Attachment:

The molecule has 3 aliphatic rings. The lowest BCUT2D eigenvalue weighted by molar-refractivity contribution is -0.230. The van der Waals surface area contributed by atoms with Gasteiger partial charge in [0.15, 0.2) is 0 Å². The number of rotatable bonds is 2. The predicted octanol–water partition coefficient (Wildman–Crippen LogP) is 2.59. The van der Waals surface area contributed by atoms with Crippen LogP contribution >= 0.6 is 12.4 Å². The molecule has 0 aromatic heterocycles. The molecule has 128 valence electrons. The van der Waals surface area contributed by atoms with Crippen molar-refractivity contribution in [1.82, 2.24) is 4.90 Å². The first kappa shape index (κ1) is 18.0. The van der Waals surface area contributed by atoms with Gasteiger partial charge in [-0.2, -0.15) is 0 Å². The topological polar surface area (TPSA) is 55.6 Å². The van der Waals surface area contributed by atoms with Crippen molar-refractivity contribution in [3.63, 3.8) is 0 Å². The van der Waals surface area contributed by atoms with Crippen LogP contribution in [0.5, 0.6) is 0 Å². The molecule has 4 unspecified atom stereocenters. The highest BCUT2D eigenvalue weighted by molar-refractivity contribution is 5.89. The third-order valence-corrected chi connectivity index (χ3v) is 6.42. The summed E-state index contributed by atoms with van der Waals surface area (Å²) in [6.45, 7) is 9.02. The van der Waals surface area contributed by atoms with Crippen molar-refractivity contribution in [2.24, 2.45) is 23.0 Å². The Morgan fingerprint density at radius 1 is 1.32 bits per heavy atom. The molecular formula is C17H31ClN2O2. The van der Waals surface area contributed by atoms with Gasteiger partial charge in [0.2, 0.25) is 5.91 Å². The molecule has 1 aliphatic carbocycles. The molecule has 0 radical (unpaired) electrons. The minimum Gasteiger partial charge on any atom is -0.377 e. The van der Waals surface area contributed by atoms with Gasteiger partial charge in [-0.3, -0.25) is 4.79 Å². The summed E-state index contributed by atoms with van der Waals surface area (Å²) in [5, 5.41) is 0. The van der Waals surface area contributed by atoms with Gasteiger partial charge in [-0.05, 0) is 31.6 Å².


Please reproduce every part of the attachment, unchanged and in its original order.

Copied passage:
The molecule has 3 aliphatic rings. The lowest BCUT2D eigenvalue weighted by molar-refractivity contribution is -0.230. The van der Waals surface area contributed by atoms with Gasteiger partial charge in [0.15, 0.2) is 0 Å². The number of rotatable bonds is 2. The predicted octanol–water partition coefficient (Wildman–Crippen LogP) is 2.59. The van der Waals surface area contributed by atoms with Crippen LogP contribution >= 0.6 is 12.4 Å². The molecule has 0 aromatic heterocycles. The molecule has 128 valence electrons. The van der Waals surface area contributed by atoms with Crippen molar-refractivity contribution in [1.82, 2.24) is 4.90 Å². The first kappa shape index (κ1) is 18.0. The van der Waals surface area contributed by atoms with Gasteiger partial charge in [-0.2, -0.15) is 0 Å². The topological polar surface area (TPSA) is 55.6 Å². The van der Waals surface area contributed by atoms with Crippen molar-refractivity contribution in [3.63, 3.8) is 0 Å². The van der Waals surface area contributed by atoms with Crippen LogP contribution in [0.5, 0.6) is 0 Å². The molecule has 4 unspecified atom stereocenters. The highest BCUT2D eigenvalue weighted by molar-refractivity contribution is 5.89. The third-order valence-corrected chi connectivity index (χ3v) is 6.42. The summed E-state index contributed by atoms with van der Waals surface area (Å²) in [6.45, 7) is 9.02. The van der Waals surface area contributed by atoms with Crippen molar-refractivity contribution in [2.24, 2.45) is 23.0 Å². The Morgan fingerprint density at radius 1 is 1.32 bits per heavy atom. The molecular formula is C17H31ClN2O2. The van der Waals surface area contributed by atoms with Gasteiger partial charge in [0.2, 0.25) is 5.91 Å². The molecule has 1 aliphatic carbocycles. The molecule has 0 radical (unpaired) electrons. The minimum Gasteiger partial charge on any atom is -0.377 e. The van der Waals surface area contributed by atoms with Gasteiger partial charge in [-0.3, -0.25) is 4.79 Å². The summed E-state index contributed by atoms with van der Waals surface area (Å²) in [5, 5.41) is 0. The van der Waals surface area contributed by atoms with Gasteiger partial charge in [-0.05, 0) is 31.6 Å².